Majorities in most countries see both U.S. and China heavily influencing their domestic economies
Majorities in most countries surveyed say China has a substantial amount of influence on the economic affairs of their countries. Across the 16 nations asked, a median of 63% say China has a great deal or fair amount of influence.1
In the Asia-Pacific countries surveyed, South Koreans, Japanese and Australians are especially likely to say China has a great deal or fair amount of influence on their country’s economy, with about nine-in-ten or more holding this opinion. Lebanon also stands out in the Middle East, as 85% say China has at least a fair amount of influence on Lebanese economic conditions.
Roughly three-quarters in Kenya and Nigeria say the same, while about six-in-ten see at least a fair amount of Chinese influence on their domestic economies in the three Latin American countries surveyed.
Across these same 16 countries, a median of 75% say the U.S. has a great deal or fair amount of influence on economic conditions in their country, compared with a median of 19% who say it has little or no influence.
Perceived influence is highest in South Korea (96%), Japan (94%) and Israel (88%), and lowest in Indonesia – the only country where fewer than half (45%) say the U.S. plays a large role in their economic affairs.
When comparing the two superpowers, by a slim margin, more people in the Asia-Pacific region say China plays a large role in their country’s economic conditions (six-country median of 78%) than say the same of the U.S. (74%). But in South Korea and Japan, upwards of nine-in-ten say both superpowers have a great deal of influence. Indians and Filipinos are about 10 percentage points more likely to see American influence on their economies, while those in Australia are 18 points more likely to see China’s muscle.
All three sub-Saharan African publics surveyed are more likely to see Chinese economic influence, with about a 10-point difference in Nigeria and South Africa. Conversely, those in Latin America are more likely to see influence from the U.S.
And, in the Middle East and North Africa, those in Israel and Turkey are more likely to identify influence from the U.S., with a difference of about 20 points or more. Those in Lebanon and Tunisia are about as likely to say the U.S. or China have a great deal or fair amount of influence.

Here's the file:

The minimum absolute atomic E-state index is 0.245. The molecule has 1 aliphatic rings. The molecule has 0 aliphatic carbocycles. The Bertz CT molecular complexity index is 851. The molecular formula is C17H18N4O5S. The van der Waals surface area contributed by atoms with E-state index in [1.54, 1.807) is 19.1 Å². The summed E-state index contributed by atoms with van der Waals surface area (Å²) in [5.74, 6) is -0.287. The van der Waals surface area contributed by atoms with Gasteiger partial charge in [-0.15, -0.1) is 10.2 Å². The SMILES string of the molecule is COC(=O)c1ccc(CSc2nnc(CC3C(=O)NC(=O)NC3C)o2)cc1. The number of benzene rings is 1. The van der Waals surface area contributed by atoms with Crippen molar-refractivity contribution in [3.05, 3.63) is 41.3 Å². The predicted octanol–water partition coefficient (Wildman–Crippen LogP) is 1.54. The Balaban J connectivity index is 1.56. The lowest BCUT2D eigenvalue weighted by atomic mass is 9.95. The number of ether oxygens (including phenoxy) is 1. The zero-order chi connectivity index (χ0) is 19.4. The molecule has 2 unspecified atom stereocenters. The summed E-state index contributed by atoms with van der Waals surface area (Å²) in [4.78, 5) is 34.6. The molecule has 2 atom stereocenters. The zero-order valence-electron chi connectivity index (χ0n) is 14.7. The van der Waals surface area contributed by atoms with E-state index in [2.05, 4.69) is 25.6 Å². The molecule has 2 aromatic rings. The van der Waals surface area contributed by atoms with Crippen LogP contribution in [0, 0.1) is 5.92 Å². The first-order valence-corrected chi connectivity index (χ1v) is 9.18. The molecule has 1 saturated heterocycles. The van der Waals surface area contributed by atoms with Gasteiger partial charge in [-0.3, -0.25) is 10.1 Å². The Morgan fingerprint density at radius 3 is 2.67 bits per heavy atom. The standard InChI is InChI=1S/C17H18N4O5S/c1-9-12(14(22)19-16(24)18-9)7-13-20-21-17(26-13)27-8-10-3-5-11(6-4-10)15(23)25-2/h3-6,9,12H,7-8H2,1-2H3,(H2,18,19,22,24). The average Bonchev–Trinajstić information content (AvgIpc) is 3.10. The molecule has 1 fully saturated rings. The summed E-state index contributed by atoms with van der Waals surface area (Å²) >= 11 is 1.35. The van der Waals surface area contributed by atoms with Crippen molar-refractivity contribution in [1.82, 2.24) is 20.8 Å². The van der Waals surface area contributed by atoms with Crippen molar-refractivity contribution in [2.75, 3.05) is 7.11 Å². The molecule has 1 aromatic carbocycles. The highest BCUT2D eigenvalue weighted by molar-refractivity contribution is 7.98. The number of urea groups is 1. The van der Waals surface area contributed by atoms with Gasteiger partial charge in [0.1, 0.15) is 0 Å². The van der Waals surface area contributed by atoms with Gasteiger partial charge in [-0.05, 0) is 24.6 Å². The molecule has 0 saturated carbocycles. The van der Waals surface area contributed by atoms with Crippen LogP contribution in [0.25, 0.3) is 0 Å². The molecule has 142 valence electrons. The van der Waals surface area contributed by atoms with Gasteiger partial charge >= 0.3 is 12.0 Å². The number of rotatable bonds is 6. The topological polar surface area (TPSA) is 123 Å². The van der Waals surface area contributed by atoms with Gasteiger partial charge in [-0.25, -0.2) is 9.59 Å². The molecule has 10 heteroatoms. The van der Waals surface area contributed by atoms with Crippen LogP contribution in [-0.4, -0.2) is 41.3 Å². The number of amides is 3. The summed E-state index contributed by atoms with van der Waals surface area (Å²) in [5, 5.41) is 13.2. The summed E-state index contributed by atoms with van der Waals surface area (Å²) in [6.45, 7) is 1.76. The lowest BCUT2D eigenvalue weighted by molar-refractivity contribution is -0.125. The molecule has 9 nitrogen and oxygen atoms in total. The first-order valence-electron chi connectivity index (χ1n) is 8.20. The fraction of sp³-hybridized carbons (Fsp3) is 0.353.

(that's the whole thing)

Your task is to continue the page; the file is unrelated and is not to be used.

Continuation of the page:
More describe Chinese influence on economy as positive than say the same of U.S. influence
In Asia-Pacific countries, evaluations of Chinese influence are fairly divided; Australians, Filipinos and Indonesians are more likely to see Chinese influence as positive than negative, while Japanese, South Koreans and Indians identify Chinese influence as more negative than positive.
Opinions in the Middle East and North Africa are also conflicted. Those in Israel and Lebanon are much more likely to see the Chinese impact on economic conditions in their country as positive. Tunisians also see Chinese influence as more positive than negative, but by a smaller margin. Turks more frequently see Chinese influence negatively.
Opinions elsewhere are more clear-cut. Majorities in the sub-Saharan African countries surveyed say Chinese influence is positive, especially in Nigeria, where about seven-in-ten hold this opinion. About four-in-ten or more see Chinese influence positively in the Latin American nations surveyed as well.
Substantial minorities in most countries did not offer any opinion of China’s influence.
When it comes to American influence, evaluations are somewhat less positive; a median of 42% rate it positively, while 34% say the U.S. is having more of a negative influence on economic conditions in their country.
Those in the Asia-Pacific region are more likely than not to describe U.S. economic influence in their country in positive terms. This is most true in the Philippines, where 65% say the U.S. is having a positive influence on their economic conditions and 25% say the U.S. is having a negative influence – a difference of 40 percentage points. Indians, Indonesians and South Koreans are also much more likely to see the U.S. influence as positive than negative. Only in Australia do more say the U.S. has a negative influence (46%) than a positive one (38%). Japanese are relatively divided on the issue, with 42% citing positive influence and 39% negative.